Far from the promised land

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The Independent Online
If Colin Powell's parents had emigrated from Jamaica to Southampton rather than New York, their son's life would have been rather less exalted. "I might have made sergeant major in a modest British regiment, but not likely British chief of defence staff," General Powell explains in his autobiography, A Soldier's Way.

This is a depressingly accurate observation about a country that likes to think of itself as relatively free of racism. Many gloated last week at the verdict in the OJ Simpson trial, citing it as evidence that the United States in general, and its judicial system in particular, is poisoned by racism. This week, as General Powell visits these shores, we should take a careful look at ourselves.

Britain's most senior black or Asian officer is a humble colonel. General Powell, once the top soldier in the racially divided United States, was one of several black generals. It is sobering to consider, as General Powell sets his sights on the US presidency, how unlikely we are to elect a non-white prime minister. John Major, once rejected as a bus conductor, is now the premier. But the doors of power are virtually closed to blacks and Asians.

If membership of the House of Commons reflected demography, there would be 35 MPs from ethnic minorities: in fact, there are just six, none of whom hold ministerial position. In the 1992 general election, only 22 blacks or Asians were among more than 2,000 candidates put forward by the main parties.

The picture in areas of life where would-be politicians win their spurs is no more encouraging. Recent research at Warwick University found that just 360 out of 23,000 local councillors are black or Asian (1.6 per cent of the total compared with 6.9 per cent of working age British citizens who are non-white).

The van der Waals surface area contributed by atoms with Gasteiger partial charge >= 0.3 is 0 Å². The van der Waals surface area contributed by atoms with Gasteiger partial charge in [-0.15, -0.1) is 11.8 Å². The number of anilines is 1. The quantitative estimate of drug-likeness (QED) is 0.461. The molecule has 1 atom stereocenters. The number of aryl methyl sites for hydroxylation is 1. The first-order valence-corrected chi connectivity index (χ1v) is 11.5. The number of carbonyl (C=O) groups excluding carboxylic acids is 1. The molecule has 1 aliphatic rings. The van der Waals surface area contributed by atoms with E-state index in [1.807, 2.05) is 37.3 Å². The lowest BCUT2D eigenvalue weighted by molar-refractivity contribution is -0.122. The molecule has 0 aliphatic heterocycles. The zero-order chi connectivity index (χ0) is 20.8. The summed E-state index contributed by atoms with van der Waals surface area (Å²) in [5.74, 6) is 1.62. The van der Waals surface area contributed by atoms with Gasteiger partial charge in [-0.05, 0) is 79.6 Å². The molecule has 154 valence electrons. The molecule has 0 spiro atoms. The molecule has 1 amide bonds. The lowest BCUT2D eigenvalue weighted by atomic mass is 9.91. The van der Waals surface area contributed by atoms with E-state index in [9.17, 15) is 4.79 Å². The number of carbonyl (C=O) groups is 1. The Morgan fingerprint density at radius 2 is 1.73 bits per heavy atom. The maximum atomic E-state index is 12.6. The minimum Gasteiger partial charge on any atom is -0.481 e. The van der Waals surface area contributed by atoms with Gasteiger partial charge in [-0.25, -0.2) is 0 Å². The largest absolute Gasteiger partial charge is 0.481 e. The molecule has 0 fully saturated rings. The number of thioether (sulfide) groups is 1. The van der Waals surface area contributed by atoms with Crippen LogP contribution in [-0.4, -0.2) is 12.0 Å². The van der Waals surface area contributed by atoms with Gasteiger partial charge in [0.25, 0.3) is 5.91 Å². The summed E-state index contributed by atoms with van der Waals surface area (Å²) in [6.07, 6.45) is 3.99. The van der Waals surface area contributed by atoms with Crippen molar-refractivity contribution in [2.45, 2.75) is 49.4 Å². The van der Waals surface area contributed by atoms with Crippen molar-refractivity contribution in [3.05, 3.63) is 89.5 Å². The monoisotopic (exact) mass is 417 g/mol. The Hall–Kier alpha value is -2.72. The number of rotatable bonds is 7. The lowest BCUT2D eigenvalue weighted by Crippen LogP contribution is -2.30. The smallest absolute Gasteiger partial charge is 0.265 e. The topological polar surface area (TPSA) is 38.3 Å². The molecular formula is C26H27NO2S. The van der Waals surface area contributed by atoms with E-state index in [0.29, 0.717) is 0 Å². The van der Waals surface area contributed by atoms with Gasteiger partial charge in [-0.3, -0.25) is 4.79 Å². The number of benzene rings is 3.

The professions, where future MPs are frequently nurtured, are hardly more welcoming. Look at photographs of directors in annual company reports: a sea of white faces. Journalism, particularly the print media, remains overwhelmingly white. Figures from 1994 record no blacks or Asians among the 95 High Court judges, 29 Lord Justices or 10 Lords of Appeal. There is no equivalent of Clarence Thomas, the black US Supreme Court Justice. Things are improving, but slowly: 4.6 per cent of barristers are from ethnic minorities.

Why is the United States so much better than Britain at admitting black people into positions of authority and political power? Beyond the extra numbers - more than 12 per cent of Americans are black - there is an important cultural factor. The US is a land of opportunity: immigrants can rise to the top in a generation. It is an open society in which hierarchy does not obstruct mobility. Britain is full of barriers to halt the advance of those beyond the pale: schooling, accent, background - and the greatest hurdle, colour - are all used to exclude people from the elite.

Many people are so accustomed to these obstacles that they are often not even conscious of them. Seeing General Powell astride the world stage is a reminder of how closed and discriminatory Britain remains.